Lacey watched the clock. She swallowed the lump in her throat. Fifteen seconds. Fourteen. Thirteen . . .

  * * *

  In good weather Lacey always took the shortcut. Despite its steep downhill grade through the woods, despite the mud and rocks that made the descent into the ravine tricky, it was irresistible. Not only did it take a full seven minutes off her walk home, but it was safe—safe in the way that mattered. The fact was, the only other kids from Lacey’s large suburban neighborhood who used the shortcut were also . . . also . . .

  Also what? Like Lacey? Lacey hated that thought. She wasn’t like the other shortcutters. You only had to look at her—at them—to see that.

  It wasn’t only Catrine whom Lacey objected to. Catrine was the definition of unacceptable, of course, with her acne wasteland of a face. Her hunched shoulders. Her history of always being the one everybody laughed at, despised. But that fat nerd Quentin DeSantos wasn’t much better. Quentin thought he had to show how smart he was, all the time. So much for intelligence.

  Then there was stupid, hulking Saul Blum. Please. Saul had stayed back—was it twice? In another sense, though, he was lucky. At least people left him alone. On a few occasions, in the privacy of her heart, Lacey would have swapped anything for Saul’s size.

  And then, rounding out the Five Freaks, came Joey and Josie Umanita. The big joke about the Umanita twins was that you had to take their different sexes on faith. They were the same height and breadth, they had identical shoulder-length haircuts, their features were somehow both masculine and feminine, and both of them wore bib overalls, plaid shirts, and work boots every single day. “One of them’s a sex change operation waiting to happen—but which one?” Rhonda had quipped, early this year. Everyone had laughed. “Maybe both,” someone else had added snidely—wait, had it been Will Brennerman? Yes, Lacey thought it had. And then he’d gone on to say other things about the Umanitas. Things that made your skin crawl, even in remembering.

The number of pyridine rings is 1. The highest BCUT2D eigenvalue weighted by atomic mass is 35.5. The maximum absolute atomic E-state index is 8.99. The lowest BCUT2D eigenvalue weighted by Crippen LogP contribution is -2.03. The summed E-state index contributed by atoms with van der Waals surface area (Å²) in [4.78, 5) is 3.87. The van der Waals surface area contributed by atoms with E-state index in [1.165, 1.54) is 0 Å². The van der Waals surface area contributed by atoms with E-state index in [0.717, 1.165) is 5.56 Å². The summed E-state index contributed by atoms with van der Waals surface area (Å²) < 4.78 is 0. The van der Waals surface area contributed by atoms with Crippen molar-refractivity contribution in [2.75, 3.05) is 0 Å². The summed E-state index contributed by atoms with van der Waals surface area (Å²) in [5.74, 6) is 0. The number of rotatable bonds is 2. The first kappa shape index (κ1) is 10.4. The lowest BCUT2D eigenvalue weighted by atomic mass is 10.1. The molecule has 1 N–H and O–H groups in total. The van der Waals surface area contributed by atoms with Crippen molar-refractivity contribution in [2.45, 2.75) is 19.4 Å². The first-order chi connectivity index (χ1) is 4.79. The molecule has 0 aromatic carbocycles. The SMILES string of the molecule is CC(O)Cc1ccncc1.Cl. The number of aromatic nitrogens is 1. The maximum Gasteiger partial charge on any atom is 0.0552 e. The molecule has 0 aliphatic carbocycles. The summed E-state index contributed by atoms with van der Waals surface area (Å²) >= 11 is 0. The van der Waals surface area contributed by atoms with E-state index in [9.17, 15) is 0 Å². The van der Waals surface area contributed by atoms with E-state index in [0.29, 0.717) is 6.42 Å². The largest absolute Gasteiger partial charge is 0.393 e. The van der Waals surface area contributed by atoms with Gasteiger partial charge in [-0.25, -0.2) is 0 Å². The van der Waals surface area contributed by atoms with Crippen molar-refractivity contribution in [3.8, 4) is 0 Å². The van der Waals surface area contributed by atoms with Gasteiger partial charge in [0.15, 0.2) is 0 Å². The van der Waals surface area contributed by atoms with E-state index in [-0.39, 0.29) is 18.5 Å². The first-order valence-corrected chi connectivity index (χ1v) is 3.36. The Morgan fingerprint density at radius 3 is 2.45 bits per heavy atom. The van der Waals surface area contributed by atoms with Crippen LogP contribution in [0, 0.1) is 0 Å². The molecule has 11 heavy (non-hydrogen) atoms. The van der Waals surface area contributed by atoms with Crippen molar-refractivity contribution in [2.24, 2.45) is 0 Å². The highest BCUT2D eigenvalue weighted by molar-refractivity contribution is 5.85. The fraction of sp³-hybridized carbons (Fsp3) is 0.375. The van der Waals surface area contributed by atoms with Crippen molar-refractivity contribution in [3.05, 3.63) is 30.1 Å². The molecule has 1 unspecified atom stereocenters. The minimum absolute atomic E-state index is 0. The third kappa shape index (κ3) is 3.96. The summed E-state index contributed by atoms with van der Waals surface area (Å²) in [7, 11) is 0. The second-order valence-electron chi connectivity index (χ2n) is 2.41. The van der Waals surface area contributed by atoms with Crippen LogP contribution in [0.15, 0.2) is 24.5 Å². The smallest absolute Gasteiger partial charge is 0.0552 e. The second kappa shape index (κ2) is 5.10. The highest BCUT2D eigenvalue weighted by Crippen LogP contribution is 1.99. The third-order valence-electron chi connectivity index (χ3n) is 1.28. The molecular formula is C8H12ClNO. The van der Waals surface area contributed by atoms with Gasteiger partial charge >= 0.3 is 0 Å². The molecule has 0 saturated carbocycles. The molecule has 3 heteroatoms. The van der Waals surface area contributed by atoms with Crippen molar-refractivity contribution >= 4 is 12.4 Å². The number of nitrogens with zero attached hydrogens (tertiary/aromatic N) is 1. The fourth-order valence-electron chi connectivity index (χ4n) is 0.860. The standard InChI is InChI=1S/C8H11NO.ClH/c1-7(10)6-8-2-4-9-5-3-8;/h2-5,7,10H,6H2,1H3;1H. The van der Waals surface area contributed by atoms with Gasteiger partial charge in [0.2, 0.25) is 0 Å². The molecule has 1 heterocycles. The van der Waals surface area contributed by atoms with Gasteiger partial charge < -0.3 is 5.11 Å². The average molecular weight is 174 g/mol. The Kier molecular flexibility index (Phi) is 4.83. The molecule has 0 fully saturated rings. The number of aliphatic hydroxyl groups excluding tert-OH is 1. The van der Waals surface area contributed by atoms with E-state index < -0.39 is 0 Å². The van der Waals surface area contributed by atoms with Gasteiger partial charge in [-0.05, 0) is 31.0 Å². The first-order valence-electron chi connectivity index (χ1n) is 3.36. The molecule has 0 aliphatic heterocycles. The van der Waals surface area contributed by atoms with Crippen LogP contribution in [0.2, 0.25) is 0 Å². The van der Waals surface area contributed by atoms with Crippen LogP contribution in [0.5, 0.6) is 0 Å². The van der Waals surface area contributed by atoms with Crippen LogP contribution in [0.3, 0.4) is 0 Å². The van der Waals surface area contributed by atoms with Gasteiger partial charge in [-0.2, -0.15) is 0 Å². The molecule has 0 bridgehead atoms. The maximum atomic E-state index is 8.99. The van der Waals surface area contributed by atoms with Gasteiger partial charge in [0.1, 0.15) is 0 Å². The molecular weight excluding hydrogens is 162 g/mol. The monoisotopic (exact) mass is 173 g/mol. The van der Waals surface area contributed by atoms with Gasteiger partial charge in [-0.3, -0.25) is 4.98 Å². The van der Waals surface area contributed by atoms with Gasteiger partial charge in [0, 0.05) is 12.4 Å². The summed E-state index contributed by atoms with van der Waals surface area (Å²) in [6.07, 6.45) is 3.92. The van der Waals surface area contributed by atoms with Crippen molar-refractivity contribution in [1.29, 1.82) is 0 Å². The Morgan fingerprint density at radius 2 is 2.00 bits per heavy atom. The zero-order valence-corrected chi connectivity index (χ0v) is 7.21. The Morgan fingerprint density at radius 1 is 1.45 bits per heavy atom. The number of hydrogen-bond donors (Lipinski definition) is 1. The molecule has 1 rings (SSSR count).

At the time Lacey had smiled along with everyone else, even though no one was paying attention to her. Even though she was, by then, an invisible person at school. She’d smiled because she had to at least try. She’d thought things might change. She still thought so. Hoped so. Somebody might suddenly see that there was nothing weird about Lacey after all; that Rhonda had made a mistake at the beginning of the year, dumping Lacey the way she had, saying those things about her, freezing her out. Leaving her alone.

  Yes, Lacey might belong again, if she was careful. Belong somewhere. It was possible. And even if that didn’t happen . . . then at least, if Lacey was careful, nothing worse would happen to her.

  She could tolerate the ordinary daily stuff. The hard shoves in the back in the corridors, when she didn’t dare turn to see who’d hit her. Overhearing the endless invitations and plans in which she wasn’t included. The terrible loneliness of the lunchroom. Even the gum in her hair—after all, that had only happened once. She could tolerate all of it, she had decided, so long as she knew there would be nothing worse.

  Which there wouldn’t be. As long as she was careful.

  As long as she didn’t offend anyone.